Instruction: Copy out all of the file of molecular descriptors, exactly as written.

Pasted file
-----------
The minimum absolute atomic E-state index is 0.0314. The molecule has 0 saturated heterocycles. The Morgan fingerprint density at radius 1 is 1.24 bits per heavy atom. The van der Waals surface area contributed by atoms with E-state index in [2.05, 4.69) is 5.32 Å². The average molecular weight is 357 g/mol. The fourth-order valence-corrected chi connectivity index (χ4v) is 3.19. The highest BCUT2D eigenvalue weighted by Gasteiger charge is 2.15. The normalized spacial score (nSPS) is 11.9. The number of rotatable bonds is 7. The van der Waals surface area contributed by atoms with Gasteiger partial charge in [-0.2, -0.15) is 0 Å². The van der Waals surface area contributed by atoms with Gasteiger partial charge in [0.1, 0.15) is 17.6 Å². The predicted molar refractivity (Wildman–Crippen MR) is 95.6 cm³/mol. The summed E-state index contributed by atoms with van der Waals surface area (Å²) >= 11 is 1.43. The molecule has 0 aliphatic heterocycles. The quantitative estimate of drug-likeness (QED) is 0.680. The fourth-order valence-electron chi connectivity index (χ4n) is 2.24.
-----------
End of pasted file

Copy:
The minimum absolute atomic E-state index is 0.0314. The molecule has 0 saturated heterocycles. The Morgan fingerprint density at radius 1 is 1.24 bits per heavy atom. The van der Waals surface area contributed by atoms with E-state index in [2.05, 4.69) is 5.32 Å². The average molecular weight is 357 g/mol. The fourth-order valence-corrected chi connectivity index (χ4v) is 3.19. The highest BCUT2D eigenvalue weighted by Gasteiger charge is 2.15. The normalized spacial score (nSPS) is 11.9. The number of rotatable bonds is 7. The van der Waals surface area contributed by atoms with Gasteiger partial charge in [-0.2, -0.15) is 0 Å². The van der Waals surface area contributed by atoms with Gasteiger partial charge in [0.1, 0.15) is 17.6 Å². The predicted molar refractivity (Wildman–Crippen MR) is 95.6 cm³/mol. The summed E-state index contributed by atoms with van der Waals surface area (Å²) >= 11 is 1.43. The molecule has 0 aliphatic heterocycles. The quantitative estimate of drug-likeness (QED) is 0.680. The fourth-order valence-electron chi connectivity index (χ4n) is 2.24.